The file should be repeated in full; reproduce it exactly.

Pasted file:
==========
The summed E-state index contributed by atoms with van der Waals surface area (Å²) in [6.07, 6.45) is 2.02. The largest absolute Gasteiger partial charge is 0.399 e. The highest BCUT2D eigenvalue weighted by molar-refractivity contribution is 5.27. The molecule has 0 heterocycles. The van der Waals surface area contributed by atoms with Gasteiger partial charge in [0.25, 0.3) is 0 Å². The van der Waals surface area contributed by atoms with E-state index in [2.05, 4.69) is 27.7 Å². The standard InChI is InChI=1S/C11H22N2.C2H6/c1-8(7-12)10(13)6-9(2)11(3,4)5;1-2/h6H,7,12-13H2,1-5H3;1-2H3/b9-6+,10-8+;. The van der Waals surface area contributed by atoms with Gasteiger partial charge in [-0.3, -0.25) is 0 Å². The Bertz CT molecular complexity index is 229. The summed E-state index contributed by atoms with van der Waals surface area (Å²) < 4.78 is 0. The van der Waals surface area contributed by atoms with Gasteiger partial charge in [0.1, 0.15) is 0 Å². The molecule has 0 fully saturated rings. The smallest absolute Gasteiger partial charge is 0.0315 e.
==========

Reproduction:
The summed E-state index contributed by atoms with van der Waals surface area (Å²) in [6.07, 6.45) is 2.02. The largest absolute Gasteiger partial charge is 0.399 e. The highest BCUT2D eigenvalue weighted by molar-refractivity contribution is 5.27. The molecule has 0 heterocycles. The van der Waals surface area contributed by atoms with Gasteiger partial charge in [0.25, 0.3) is 0 Å². The van der Waals surface area contributed by atoms with E-state index in [2.05, 4.69) is 27.7 Å². The standard InChI is InChI=1S/C11H22N2.C2H6/c1-8(7-12)10(13)6-9(2)11(3,4)5;1-2/h6H,7,12-13H2,1-5H3;1-2H3/b9-6+,10-8+;. The van der Waals surface area contributed by atoms with Gasteiger partial charge in [-0.3, -0.25) is 0 Å². The Bertz CT molecular complexity index is 229. The summed E-state index contributed by atoms with van der Waals surface area (Å²) < 4.78 is 0. The van der Waals surface area contributed by atoms with Gasteiger partial charge in [0.1, 0.15) is 0 Å². The molecule has 0 fully saturated rings. The smallest absolute Gasteiger partial charge is 0.0315 e.